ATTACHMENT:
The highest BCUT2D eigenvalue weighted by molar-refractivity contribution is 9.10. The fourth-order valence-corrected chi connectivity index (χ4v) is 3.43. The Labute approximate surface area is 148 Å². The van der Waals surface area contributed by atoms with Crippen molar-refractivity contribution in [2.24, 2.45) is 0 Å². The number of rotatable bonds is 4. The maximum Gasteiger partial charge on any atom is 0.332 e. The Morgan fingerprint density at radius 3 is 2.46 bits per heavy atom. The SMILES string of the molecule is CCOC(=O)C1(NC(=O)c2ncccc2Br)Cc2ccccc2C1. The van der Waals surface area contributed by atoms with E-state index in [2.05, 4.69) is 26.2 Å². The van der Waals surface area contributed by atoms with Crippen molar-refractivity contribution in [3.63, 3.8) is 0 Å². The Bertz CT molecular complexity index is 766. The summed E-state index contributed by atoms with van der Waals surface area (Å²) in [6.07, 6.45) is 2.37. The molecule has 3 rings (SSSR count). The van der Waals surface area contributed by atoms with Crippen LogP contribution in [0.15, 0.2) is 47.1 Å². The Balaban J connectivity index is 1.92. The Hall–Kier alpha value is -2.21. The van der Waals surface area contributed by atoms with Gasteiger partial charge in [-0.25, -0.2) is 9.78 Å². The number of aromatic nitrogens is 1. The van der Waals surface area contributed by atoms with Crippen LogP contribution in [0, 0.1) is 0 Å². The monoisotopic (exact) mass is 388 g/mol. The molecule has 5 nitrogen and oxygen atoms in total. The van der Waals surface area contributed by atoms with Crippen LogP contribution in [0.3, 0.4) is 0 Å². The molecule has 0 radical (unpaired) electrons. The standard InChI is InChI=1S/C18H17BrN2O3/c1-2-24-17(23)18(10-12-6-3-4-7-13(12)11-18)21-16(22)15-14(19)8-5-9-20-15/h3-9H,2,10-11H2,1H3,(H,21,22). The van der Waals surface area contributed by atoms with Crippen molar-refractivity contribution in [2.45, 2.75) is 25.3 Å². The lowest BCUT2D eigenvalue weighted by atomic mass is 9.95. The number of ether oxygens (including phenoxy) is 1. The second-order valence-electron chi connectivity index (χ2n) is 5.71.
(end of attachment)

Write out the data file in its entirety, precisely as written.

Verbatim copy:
The highest BCUT2D eigenvalue weighted by molar-refractivity contribution is 9.10. The fourth-order valence-corrected chi connectivity index (χ4v) is 3.43. The Labute approximate surface area is 148 Å². The van der Waals surface area contributed by atoms with Crippen molar-refractivity contribution in [2.24, 2.45) is 0 Å². The number of rotatable bonds is 4. The maximum Gasteiger partial charge on any atom is 0.332 e. The Morgan fingerprint density at radius 3 is 2.46 bits per heavy atom. The SMILES string of the molecule is CCOC(=O)C1(NC(=O)c2ncccc2Br)Cc2ccccc2C1. The van der Waals surface area contributed by atoms with E-state index in [2.05, 4.69) is 26.2 Å². The van der Waals surface area contributed by atoms with Crippen molar-refractivity contribution in [3.63, 3.8) is 0 Å². The Bertz CT molecular complexity index is 766. The summed E-state index contributed by atoms with van der Waals surface area (Å²) in [6.07, 6.45) is 2.37. The molecule has 3 rings (SSSR count). The van der Waals surface area contributed by atoms with Crippen LogP contribution in [0.15, 0.2) is 47.1 Å². The Balaban J connectivity index is 1.92. The Hall–Kier alpha value is -2.21. The van der Waals surface area contributed by atoms with Gasteiger partial charge in [-0.25, -0.2) is 9.78 Å². The number of aromatic nitrogens is 1. The van der Waals surface area contributed by atoms with Crippen LogP contribution in [0, 0.1) is 0 Å². The monoisotopic (exact) mass is 388 g/mol. The molecule has 5 nitrogen and oxygen atoms in total. The van der Waals surface area contributed by atoms with Crippen LogP contribution in [0.3, 0.4) is 0 Å². The molecule has 0 radical (unpaired) electrons. The standard InChI is InChI=1S/C18H17BrN2O3/c1-2-24-17(23)18(10-12-6-3-4-7-13(12)11-18)21-16(22)15-14(19)8-5-9-20-15/h3-9H,2,10-11H2,1H3,(H,21,22). The van der Waals surface area contributed by atoms with Crippen molar-refractivity contribution in [2.45, 2.75) is 25.3 Å². The lowest BCUT2D eigenvalue weighted by atomic mass is 9.95. The number of ether oxygens (including phenoxy) is 1. The second-order valence-electron chi connectivity index (χ2n) is 5.71.